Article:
As the Hoosier General Assembly moves toward adjournment, as early as today and no later than Monday, recent action taken by the Indiana House Speaker is not looking too favorable for critics of the state’s farm protection legislation, also known as “ag-gag.”
National animal advocacy groups thought that the differing versions of Senate Bill 373 adopted by the Senate and House might kill the bill because it seemed the differences that needed to be resolved would not be overcome in time by a House-Senate conference committee.
As it passed the Senate, the original SB 373 is a classic “ag-gag” bill in that it makes it a crime to shoot video or take pictures of animal abuse on private property without the owner’s permission, or to fail to tell nothing but the truth on a job application. The House stripped these provisions mainly out of concern that such items are likely to be unconstitutional.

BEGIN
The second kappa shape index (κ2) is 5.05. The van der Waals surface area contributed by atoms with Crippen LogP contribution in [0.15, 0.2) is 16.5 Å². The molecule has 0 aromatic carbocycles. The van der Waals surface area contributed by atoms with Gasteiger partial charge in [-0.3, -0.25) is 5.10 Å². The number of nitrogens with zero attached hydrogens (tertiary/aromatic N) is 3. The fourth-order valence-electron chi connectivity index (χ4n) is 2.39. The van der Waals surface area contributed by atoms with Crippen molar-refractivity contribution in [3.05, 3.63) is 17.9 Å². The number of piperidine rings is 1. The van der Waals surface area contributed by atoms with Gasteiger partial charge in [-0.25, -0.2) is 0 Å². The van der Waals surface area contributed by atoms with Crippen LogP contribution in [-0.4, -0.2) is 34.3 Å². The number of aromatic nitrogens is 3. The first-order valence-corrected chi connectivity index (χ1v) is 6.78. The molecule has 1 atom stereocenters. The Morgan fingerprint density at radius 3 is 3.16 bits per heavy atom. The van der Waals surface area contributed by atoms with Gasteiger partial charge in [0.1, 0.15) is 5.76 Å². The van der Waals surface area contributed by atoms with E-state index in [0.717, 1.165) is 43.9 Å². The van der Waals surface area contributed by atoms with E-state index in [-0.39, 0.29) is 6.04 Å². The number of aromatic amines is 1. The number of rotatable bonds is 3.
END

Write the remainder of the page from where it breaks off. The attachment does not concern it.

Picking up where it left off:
Now, according to the Humane Society of the United States’ state lobbyist Matt Dominquez, the provisions the House stripped out are being put back in through the conference committee report. He says Republican State Sen. Travis Holdman, SB 373’s prime sponsor, has insisted on having the bill entirely restored and, for whatever reason, the GOP House Speaker is going along with him.
To accommodate Sen. Holdman, the Speaker removed at least one House Democrat from the conference committee and replaced him with a Republican likely to be more friendly to a hard “ag-gag” bill.
If a conference report gets votes in the House and Senate, it’s also likely to contain a 120-hour deadline for anyone with evidence of animal abuse to provide it to local law enforcement. “At this point,” Dominquez told Food Safety News, “whatever Senator Holdman wants, he is going to get.”
Legislative leaders Thursday were still trying to work out the timing of the end of the session with Republican Gov. Mike Pence.© Food Safety News